IBM Layoffs Could Affect A Quarter Of Its Workforce

Andrew Heaton

Technology giant IBM may be about to undergo huge layoffs with reports stating the company is preparing to make more than 118,000 staff members redundant which accounts for 26 percent of its entire workforce.

The news comes after technology blogger Robert X. Cringely said that more than a quarter of its workers will be "getting phone calls from their manager."

"A few hours later a package will appear on their doorsteps with all the paperwork," Cringely said, referring to staff who could be affected.

While the U.S. will be hit the hardest, other countries will also feel the effects of IBM's massive layoffs, which could come as soon as next month.

A report from Sky says they are looking at a reorganization, which has been codenamed Project Chrome, and will mark the biggest redundancy in IBM's history since 1993 when more than 60,000 employees were let go. There was also a more recent incident when nearly 2,800 U.S. employees were made redundant in June, 2013.

A fall in company revenue is said to be one of the main reasons for the restructuring, with IBM's chip design and manufacturing departments said to be "unprofitable." Last year, the company reported that revenue had fallen from $107 billion to $93 billion, making it the 11th consecutive quarter of loss.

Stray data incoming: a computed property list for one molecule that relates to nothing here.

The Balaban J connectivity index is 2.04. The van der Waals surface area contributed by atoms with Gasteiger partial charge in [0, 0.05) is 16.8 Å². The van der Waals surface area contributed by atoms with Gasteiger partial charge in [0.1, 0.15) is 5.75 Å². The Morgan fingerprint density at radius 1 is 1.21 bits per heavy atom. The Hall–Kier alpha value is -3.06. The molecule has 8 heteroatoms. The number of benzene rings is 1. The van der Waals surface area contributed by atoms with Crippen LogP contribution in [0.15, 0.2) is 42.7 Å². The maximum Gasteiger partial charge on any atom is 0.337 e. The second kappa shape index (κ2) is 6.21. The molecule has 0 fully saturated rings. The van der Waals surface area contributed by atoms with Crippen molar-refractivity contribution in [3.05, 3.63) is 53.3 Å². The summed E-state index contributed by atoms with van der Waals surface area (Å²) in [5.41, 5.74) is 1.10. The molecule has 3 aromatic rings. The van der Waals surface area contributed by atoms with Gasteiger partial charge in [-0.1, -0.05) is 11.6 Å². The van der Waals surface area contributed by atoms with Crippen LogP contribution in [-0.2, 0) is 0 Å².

However, IBM has dismissed the news of the layoffs as rumors, according to a report from the Guardian newspaper. A spokesperson for the company denounced the speculations as "ridiculous" and "baseless."

"If anyone had checked information readily available from our public earnings statements, or had simply asked us, they would know that IBM has already announced the company has just taken a $600m charge for workforce rebalancing. This equates to several thousand people, a small fraction of what's been reported."

As a pioneer of technology, IBM -- whose initials stand for International Business Machines -- are responsible for many groundbreaking inventions, including the hard disk drive, floppy drive and the magnetic strip card.

However, they have struggled in recent years to make the shift from computer and hardware manufacturing to more modern ventures, such as cloud storage. As a result, companies such as Google are paving the way for modern technology, which means IBM's layoffs may not come as a huge surprise.